Results of Analysis

Campaign#1:  Mom2Mom Campaign (Follow Link for Completed Heuristic)

Image of mothers in uniform breastfeeding their children.

The image from the Mom2Mom breastfeeding group campaign shows two mothers in Air Force National Guard uniforms breastfeeding their children. The images were created for the purpose of promoting Mom2Mom breastfeeding support group at Fairchild Air Force Base. The photographs were taken as part of a larger photoshoot including a number of other women who were involved in the group, and the group’s founder and one of the mothers in the image, has claimed that the mothers were given permission to pose for the images. The images were distributed on the photographer’s website and was going to be placed on posters and other materials created as promotional materials. They are sitting outside in what seems to be a park while breastfeeding their children. One of the mothers is breastfeeding twins who are sitting up in her lap. She is smiling while looking at the camera. Lunceford might claim that this mother’s acknowledgement that she is posing for the camera makes the image a spectacle and undermines the normative effort of the campaign. The other mother is nursing female child who is laying across her lap. This mother is looking down into the face of her child. The choice to have these mothers pose in uniform seems to suggest that women in uniform may need a particular kind of support and that they may also be more convinced to attend a group meeting if there are women like them in the group.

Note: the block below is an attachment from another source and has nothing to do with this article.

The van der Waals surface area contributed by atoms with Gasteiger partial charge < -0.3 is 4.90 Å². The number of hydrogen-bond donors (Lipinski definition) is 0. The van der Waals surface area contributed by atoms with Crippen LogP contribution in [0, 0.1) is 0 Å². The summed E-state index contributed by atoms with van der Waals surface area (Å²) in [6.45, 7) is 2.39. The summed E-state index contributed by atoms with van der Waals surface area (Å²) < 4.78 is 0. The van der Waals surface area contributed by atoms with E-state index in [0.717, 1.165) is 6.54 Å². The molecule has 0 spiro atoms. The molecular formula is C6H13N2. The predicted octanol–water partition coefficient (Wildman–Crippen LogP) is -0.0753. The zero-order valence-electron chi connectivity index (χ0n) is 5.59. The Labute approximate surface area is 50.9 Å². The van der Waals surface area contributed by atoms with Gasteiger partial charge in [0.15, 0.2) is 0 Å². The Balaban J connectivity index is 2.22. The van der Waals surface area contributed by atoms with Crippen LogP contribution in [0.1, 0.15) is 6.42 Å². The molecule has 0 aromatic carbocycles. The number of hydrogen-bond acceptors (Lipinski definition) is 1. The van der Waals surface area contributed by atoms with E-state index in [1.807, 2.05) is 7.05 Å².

The military uniform seems to suggest strength and a warrior ethos. At the same time, the image has a soft, maternal element. The image attempts to convey a message that military mothers occupy dual roles and that they do it with strength and confidence. The mothers seem to be comfortable with the level of agency that they have within their immediate environment and perhaps their social context as well. The choice to breastfeed in uniform for visual image campaign cannot be taken likely, and shows that the mothers are comfortable with doing so.